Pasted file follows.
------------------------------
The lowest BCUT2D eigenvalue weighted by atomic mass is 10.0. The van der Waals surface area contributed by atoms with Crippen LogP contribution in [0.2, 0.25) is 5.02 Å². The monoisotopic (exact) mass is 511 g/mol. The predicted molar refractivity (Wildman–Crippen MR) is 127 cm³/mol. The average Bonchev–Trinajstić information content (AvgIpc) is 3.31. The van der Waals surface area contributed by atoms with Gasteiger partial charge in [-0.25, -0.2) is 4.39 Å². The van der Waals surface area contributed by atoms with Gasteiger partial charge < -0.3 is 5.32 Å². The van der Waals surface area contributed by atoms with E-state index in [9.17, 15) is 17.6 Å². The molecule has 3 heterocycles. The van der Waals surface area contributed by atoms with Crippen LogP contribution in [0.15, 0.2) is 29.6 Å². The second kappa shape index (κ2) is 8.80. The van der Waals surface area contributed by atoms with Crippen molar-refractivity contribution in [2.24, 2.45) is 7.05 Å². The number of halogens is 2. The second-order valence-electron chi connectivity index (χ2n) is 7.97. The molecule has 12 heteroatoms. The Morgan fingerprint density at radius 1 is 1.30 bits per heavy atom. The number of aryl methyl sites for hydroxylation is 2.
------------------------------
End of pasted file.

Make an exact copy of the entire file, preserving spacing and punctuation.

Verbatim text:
The lowest BCUT2D eigenvalue weighted by atomic mass is 10.0. The van der Waals surface area contributed by atoms with Crippen LogP contribution in [0.2, 0.25) is 5.02 Å². The monoisotopic (exact) mass is 511 g/mol. The predicted molar refractivity (Wildman–Crippen MR) is 127 cm³/mol. The average Bonchev–Trinajstić information content (AvgIpc) is 3.31. The van der Waals surface area contributed by atoms with Gasteiger partial charge in [-0.25, -0.2) is 4.39 Å². The van der Waals surface area contributed by atoms with Gasteiger partial charge < -0.3 is 5.32 Å². The van der Waals surface area contributed by atoms with E-state index in [9.17, 15) is 17.6 Å². The molecule has 3 heterocycles. The van der Waals surface area contributed by atoms with Crippen LogP contribution in [0.15, 0.2) is 29.6 Å². The second kappa shape index (κ2) is 8.80. The van der Waals surface area contributed by atoms with Crippen molar-refractivity contribution in [2.24, 2.45) is 7.05 Å². The number of halogens is 2. The second-order valence-electron chi connectivity index (χ2n) is 7.97. The molecule has 12 heteroatoms. The Morgan fingerprint density at radius 1 is 1.30 bits per heavy atom. The number of aryl methyl sites for hydroxylation is 2.